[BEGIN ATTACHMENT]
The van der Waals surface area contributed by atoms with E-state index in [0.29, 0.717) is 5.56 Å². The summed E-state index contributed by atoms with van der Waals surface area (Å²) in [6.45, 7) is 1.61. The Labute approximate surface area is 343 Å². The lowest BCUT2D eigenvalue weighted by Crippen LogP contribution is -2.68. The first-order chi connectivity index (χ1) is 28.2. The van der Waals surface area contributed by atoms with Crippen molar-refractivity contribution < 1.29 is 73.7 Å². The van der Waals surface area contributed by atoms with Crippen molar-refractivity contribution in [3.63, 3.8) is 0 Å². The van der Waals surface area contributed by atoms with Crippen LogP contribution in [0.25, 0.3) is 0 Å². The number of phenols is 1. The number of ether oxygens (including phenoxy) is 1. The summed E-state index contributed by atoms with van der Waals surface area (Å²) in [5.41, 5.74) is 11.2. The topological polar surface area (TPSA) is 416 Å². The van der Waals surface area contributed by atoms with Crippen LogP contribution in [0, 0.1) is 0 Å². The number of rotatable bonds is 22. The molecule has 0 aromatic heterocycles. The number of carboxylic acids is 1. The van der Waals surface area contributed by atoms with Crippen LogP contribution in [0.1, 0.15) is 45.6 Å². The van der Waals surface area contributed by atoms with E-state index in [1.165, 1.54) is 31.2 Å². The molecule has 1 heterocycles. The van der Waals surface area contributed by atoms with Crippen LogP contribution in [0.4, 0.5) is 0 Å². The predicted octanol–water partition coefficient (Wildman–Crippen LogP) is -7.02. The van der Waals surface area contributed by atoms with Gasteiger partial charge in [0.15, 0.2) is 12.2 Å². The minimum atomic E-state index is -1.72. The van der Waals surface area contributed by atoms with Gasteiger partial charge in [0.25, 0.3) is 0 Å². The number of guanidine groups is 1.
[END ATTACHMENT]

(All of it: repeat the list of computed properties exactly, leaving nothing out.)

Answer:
The van der Waals surface area contributed by atoms with E-state index in [0.29, 0.717) is 5.56 Å². The summed E-state index contributed by atoms with van der Waals surface area (Å²) in [6.45, 7) is 1.61. The Labute approximate surface area is 343 Å². The lowest BCUT2D eigenvalue weighted by Crippen LogP contribution is -2.68. The first-order chi connectivity index (χ1) is 28.2. The van der Waals surface area contributed by atoms with Crippen molar-refractivity contribution < 1.29 is 73.7 Å². The van der Waals surface area contributed by atoms with Crippen molar-refractivity contribution in [3.63, 3.8) is 0 Å². The van der Waals surface area contributed by atoms with Crippen LogP contribution in [0.25, 0.3) is 0 Å². The number of phenols is 1. The number of ether oxygens (including phenoxy) is 1. The summed E-state index contributed by atoms with van der Waals surface area (Å²) in [5.41, 5.74) is 11.2. The topological polar surface area (TPSA) is 416 Å². The van der Waals surface area contributed by atoms with Crippen LogP contribution in [0, 0.1) is 0 Å². The number of rotatable bonds is 22. The molecule has 0 aromatic heterocycles. The number of carboxylic acids is 1. The van der Waals surface area contributed by atoms with Crippen LogP contribution in [0.1, 0.15) is 45.6 Å². The van der Waals surface area contributed by atoms with E-state index in [1.165, 1.54) is 31.2 Å². The molecule has 1 heterocycles. The van der Waals surface area contributed by atoms with Crippen LogP contribution in [0.4, 0.5) is 0 Å². The predicted octanol–water partition coefficient (Wildman–Crippen LogP) is -7.02. The van der Waals surface area contributed by atoms with Gasteiger partial charge in [0.15, 0.2) is 12.2 Å². The minimum atomic E-state index is -1.72. The van der Waals surface area contributed by atoms with Gasteiger partial charge in [0.25, 0.3) is 0 Å². The number of guanidine groups is 1.